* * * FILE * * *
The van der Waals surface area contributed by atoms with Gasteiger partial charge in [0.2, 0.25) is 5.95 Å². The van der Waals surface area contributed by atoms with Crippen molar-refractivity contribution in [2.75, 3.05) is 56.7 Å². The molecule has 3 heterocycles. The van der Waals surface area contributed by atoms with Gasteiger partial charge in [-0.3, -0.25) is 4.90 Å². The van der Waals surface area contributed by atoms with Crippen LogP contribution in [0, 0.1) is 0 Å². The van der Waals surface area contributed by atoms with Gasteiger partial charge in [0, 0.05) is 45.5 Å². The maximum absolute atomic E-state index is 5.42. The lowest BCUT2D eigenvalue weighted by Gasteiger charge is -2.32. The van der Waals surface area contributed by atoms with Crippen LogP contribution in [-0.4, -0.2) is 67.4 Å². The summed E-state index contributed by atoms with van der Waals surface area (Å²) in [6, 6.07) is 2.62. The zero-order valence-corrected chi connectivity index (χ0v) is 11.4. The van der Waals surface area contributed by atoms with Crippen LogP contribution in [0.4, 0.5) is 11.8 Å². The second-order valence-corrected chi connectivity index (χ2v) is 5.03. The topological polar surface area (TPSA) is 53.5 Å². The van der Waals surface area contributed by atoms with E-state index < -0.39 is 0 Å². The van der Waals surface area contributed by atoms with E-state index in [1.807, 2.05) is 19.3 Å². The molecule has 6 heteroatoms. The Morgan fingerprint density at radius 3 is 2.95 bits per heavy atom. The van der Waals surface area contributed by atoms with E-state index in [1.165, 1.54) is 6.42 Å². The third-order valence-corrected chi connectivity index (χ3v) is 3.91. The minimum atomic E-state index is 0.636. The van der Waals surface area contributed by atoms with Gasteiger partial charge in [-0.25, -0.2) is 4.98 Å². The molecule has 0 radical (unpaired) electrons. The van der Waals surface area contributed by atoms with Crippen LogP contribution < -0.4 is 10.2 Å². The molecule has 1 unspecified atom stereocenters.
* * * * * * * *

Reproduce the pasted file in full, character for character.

The van der Waals surface area contributed by atoms with Gasteiger partial charge in [0.2, 0.25) is 5.95 Å². The van der Waals surface area contributed by atoms with Crippen molar-refractivity contribution in [2.75, 3.05) is 56.7 Å². The molecule has 3 heterocycles. The van der Waals surface area contributed by atoms with Gasteiger partial charge in [-0.3, -0.25) is 4.90 Å². The van der Waals surface area contributed by atoms with Crippen LogP contribution in [0, 0.1) is 0 Å². The van der Waals surface area contributed by atoms with Gasteiger partial charge in [0, 0.05) is 45.5 Å². The maximum absolute atomic E-state index is 5.42. The lowest BCUT2D eigenvalue weighted by Gasteiger charge is -2.32. The van der Waals surface area contributed by atoms with Crippen LogP contribution in [-0.4, -0.2) is 67.4 Å². The summed E-state index contributed by atoms with van der Waals surface area (Å²) in [6, 6.07) is 2.62. The zero-order valence-corrected chi connectivity index (χ0v) is 11.4. The van der Waals surface area contributed by atoms with Crippen LogP contribution in [0.4, 0.5) is 11.8 Å². The second-order valence-corrected chi connectivity index (χ2v) is 5.03. The topological polar surface area (TPSA) is 53.5 Å². The van der Waals surface area contributed by atoms with E-state index < -0.39 is 0 Å². The van der Waals surface area contributed by atoms with E-state index in [1.807, 2.05) is 19.3 Å². The molecule has 6 heteroatoms. The Morgan fingerprint density at radius 3 is 2.95 bits per heavy atom. The van der Waals surface area contributed by atoms with E-state index in [1.165, 1.54) is 6.42 Å². The third-order valence-corrected chi connectivity index (χ3v) is 3.91. The minimum atomic E-state index is 0.636. The van der Waals surface area contributed by atoms with Gasteiger partial charge in [-0.25, -0.2) is 4.98 Å². The molecule has 0 radical (unpaired) electrons. The van der Waals surface area contributed by atoms with Crippen LogP contribution < -0.4 is 10.2 Å². The molecule has 1 unspecified atom stereocenters.